A Cluster-Randomized Evaluation of the SuperShelf Intervention in Choice-Based Food Pantries.

University of Connecticut, Department of Allied Health Sciences, Storrs, CT, USA. University of Connecticut, Rudd Center for Food Policy and Health, Hartford, CT, USA. University of Minnesota, Department of Family Medicine and Community Health, Minneapolis, MN, USA. HealthPartners, Bloomington, MN, USA. University of Minnesota, Department of Applied Economics, St. Paul, MN, USA. University of Minnesota, Division of Biostatistics, Minneapolis, MN, USA.

Annals of behavioral medicine : a publication of the Society of Behavioral Medicine. 2024;(2):100-110

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BACKGROUND Interventions in food pantry settings have the potential to improve health among clients at risk of diet-related disease. PURPOSE This study evaluates whether a cluster-randomized, behavioral intervention in food pantries resulted in improved client outcomes. METHODS Sixteen Minnesota food pantries were randomized to an intervention (n = 8) or control condition (n = 8). The intervention offered pantries technical assistance to improve healthy food supply and implement behavioral economics strategies to promote healthy food selection. A convenience sample of adult clients were enrolled (paired sample, 158 intervention, 159 control) and followed for 1 year. Additional clients were enrolled at follow-up to assess food selection (follow-up sample, 85 intervention, 102 control). Analysis was limited to data from 11 pantries (5 intervention, 6 control) due to COVID-19. Outcome measures included Healthy Eating Index-2015 (HEI-2015) total and subcomponent scores for 24-hr dietary recalls and client cart selections, and Life's Simple 7 (LS7) total and subcomponent scores. Multilevel mixed-effects models tested whether client outcomes differed by intervention condition. RESULTS In adjusted models, there were no statistically significant differences by intervention condition in HEI-2015 or LS7 scores. Clients in intervention food pantries had improved Refined Grain subcomponent scores (p = .004); clients in control pantries had worsened Saturated Fat subcomponents scores (p = .019) and improved physical activity scores (p = .007). CONCLUSIONS The intervention did not result in improved diet quality or cardiovascular health as measured by HEI-2015 or LS7. Coordinated efforts across settings are needed to address health risks facing this population.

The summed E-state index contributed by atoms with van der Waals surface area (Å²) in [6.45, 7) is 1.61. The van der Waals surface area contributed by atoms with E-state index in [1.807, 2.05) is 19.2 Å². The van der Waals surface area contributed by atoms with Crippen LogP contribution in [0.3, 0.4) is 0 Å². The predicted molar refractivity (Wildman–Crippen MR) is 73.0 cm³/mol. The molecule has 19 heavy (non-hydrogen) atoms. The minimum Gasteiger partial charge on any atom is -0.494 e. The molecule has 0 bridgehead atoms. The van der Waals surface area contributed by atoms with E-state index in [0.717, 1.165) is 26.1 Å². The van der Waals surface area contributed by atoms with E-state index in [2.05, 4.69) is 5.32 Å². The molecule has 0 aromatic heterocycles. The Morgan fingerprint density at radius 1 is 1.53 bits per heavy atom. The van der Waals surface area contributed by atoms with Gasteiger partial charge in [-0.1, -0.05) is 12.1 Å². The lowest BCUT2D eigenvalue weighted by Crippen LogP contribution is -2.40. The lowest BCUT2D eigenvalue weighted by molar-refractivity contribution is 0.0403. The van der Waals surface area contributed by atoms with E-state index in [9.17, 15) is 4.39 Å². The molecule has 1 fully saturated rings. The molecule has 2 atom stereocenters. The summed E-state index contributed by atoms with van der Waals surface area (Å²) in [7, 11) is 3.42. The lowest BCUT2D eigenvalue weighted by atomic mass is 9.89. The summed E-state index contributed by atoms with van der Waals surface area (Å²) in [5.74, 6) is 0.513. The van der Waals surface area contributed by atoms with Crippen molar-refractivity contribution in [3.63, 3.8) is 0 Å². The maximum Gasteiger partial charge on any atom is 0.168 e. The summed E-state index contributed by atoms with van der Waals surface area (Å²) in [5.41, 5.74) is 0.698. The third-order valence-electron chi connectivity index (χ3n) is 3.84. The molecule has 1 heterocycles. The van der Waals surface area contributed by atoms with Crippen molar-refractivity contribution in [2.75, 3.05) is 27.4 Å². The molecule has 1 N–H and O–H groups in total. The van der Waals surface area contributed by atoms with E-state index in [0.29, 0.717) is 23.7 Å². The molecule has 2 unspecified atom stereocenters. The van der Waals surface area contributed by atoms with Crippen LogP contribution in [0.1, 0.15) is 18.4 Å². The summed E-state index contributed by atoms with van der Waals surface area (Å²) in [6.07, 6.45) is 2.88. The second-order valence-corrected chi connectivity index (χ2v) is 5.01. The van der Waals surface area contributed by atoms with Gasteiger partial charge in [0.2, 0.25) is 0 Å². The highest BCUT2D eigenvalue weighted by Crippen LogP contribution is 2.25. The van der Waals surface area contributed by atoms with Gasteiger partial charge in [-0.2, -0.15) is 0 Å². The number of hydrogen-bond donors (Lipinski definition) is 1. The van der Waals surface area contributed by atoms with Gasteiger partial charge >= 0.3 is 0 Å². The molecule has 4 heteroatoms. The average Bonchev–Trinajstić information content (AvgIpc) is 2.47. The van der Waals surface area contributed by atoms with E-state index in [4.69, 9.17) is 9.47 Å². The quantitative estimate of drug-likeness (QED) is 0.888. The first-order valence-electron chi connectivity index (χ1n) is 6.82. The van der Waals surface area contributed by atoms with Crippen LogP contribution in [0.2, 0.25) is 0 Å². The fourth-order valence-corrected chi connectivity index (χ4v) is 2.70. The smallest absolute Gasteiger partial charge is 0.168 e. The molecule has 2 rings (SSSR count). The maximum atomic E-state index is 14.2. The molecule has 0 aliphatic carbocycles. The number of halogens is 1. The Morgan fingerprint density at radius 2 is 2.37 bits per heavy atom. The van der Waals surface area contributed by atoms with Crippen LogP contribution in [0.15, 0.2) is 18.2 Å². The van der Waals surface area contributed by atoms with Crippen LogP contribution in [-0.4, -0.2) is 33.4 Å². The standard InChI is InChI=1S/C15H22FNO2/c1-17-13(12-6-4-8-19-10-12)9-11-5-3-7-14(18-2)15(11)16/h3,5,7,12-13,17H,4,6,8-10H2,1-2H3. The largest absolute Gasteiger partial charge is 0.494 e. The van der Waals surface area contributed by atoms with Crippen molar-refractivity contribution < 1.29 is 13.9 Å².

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Publication Type : Randomized Controlled Trial